By KIM POINDEXTER
Strange things happen in public restrooms. I don’t mean the kinds of things that make headlines when pop singer George Michael or former Republican Sen. “Wide Stance” Larry Craig hang around stalls, looking for action that should take place a reasonable distance from toilets. I’m just talking about everyday, run-of-the-mill, casual comments and quirks that accompany human beings in their perpetual quest to rid themselves of bodily waste.
I told you a few years ago how my cousin Kelley chunked a rock into a septic tank outside an outdoor facility at Lake Fort Gibson, causing a backsplash that doused her brother and me in unspeakable filth.
If you care to refresh your memory on that sordid tale and other bits of bathroom humor, they’re still available at http://tahlequahdailypress.com/columns/x966119018/On-plumbers-boo-boo-and-the-infamous-Green-Room.
The incident involving my cousins was not funny at the time, especially when our antics were topped off by a round of spankings from our respective parents. But sometimes, restrooms provide terrific fodder for standup routines. I always behave with discretion when in a public facility, because these days, you never know when some up-and-coming comedian will be in there with a smartphone.
When I was in seventh grade at Fort Gibson, the high school band went to Six Flags Over Texas, and they let some of the “little kids” procure seats on the bus. We stopped at a Howard Johnson’s along the way, and some of us went to the restroom, where a lock on each stall had the audacity to demand a dime for the privilege of perching on a potty. Knowing we’d need every bit of spare change for Cokes and cotton candy later, we played rock-paper-scissors, and the loser crawled under a stall.
Moments later, we realized we weren’t the only patrons, when we heard a woman doing what I can only describe as “coaching” herself. She’d utter a loud grunt and mumble, “Get-it-out-get-it-out-get-it-out-GET-IT-OUT!” and follow it up with a long, drawn-out sigh before inhaling audibly and repeating her mantra. We all began giggling uncontrollably and fled the room.
I think this incident imprinted itself on my brain, causing me to observe things other people wouldn’t even notice. Or maybe I’m wrong about that.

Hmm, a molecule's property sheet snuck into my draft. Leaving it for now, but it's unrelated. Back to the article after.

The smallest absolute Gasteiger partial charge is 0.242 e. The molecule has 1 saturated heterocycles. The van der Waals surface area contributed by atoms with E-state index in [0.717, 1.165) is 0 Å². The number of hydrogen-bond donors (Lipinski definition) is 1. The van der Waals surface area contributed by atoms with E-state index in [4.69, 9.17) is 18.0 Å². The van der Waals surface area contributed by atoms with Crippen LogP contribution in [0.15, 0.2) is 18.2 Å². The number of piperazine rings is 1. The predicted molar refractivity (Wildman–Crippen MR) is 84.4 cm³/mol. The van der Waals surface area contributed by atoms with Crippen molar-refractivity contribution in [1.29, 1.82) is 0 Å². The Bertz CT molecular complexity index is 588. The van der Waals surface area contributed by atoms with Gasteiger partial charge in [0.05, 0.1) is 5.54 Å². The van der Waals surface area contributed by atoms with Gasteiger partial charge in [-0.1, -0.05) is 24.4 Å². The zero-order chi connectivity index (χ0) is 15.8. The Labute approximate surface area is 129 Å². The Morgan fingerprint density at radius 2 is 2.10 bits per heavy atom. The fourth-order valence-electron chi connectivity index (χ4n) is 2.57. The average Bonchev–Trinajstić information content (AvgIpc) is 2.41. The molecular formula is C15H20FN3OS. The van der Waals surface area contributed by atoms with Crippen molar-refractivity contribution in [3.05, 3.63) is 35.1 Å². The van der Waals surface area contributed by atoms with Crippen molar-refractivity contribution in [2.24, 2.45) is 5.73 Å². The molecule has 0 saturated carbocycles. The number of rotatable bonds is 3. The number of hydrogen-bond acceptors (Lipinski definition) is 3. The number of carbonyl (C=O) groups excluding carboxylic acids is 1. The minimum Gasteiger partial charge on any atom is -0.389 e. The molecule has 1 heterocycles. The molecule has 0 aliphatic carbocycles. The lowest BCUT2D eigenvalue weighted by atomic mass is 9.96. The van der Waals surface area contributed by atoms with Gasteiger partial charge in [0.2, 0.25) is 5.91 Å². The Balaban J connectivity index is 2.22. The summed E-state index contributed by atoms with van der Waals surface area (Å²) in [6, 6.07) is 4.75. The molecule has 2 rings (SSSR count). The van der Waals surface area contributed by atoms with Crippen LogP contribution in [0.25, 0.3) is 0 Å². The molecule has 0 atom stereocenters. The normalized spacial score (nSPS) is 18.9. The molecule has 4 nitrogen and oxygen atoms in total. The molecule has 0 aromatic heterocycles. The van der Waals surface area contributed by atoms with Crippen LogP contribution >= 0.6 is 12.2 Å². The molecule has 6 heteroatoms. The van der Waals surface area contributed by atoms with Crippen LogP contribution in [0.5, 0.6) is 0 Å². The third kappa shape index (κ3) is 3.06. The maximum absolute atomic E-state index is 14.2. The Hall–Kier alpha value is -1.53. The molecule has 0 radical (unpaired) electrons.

Back in 2006, when my brother was still living in Oxford, we went for a visit, and he took us pub-crawling. At some point, I visited the facilities at one of the pubs, and the girl in the next stall over said to me, “I say... do you have any pay-pah?” There was an extra roll in my stall – one of those huge ones that goes in a machine – so I slid it underneath and said, “Here you go.” When both of us emerged, she asked, “I say, are you an American?” I said I was, and for some reason, she thought that was cool.
Then she pointed to her friend, who was weaving like a snake being charmed out of a basket by a turbaned oboe player, and said, “My friend is p*ssed. Not p*ssed like you Americans say it, like mad, but p*ssed like drunk.” I thought she was stating the obvious, especially when the friend ran back into a stall and regurgitated.
A few years ago, I walked into the bathroom at a local store, and all of the stalls were initially occupied. The patrons had apparently been there for quite some time, judging by the aroma. I just needed to blow my nose, but I went into a stall, and a few seconds later, an employee whose voice I recognized came in with another woman, and they were dragging with them what sounded like a mop bucket on wheels.
The gal blurted out, “Shoooo-wee! Smells lack summun been eatin’ AIGS!” Needless to say, none of the stall occupants ventured out until the two employees had left. None of us wanted to stand accused as the egg-eater.
Some commode episodes can put the kibosh on future business with the establishment. My husband and I used to have a favorite Mexican restaurant in Tulsa until I went in the restroom one day to see an elderly woman helping her granddaughter wash her hands. The woman had either forgotten to pull up her pants when she finished her business, or hadn’t yet bothered. I won’t describe the specific reason for my trauma, but it probably didn’t help that after I left the bathroom, I glanced into the nearby kitchen to see one of the busboys mining for gold up to the third knuckle, a faraway look in his eyes. We haven’t eaten there since.
I’ve been the unfortunate witness to so many of these dramas that my husband and son have taken to asking me, when I come out of a public restroom, “Well, what happened this time?” Occasionally they get lucky and don’t have to hear any tawdry tales.
A word of warning, though: If you have to go, then go – and get out. Though I don’t take notes, I have an extensive enough collection of these stories in my head to write an entire book, and you don’t want to be one of the chapters.
Kim Poindexter is managing editor of the Tahlequah Daily Press.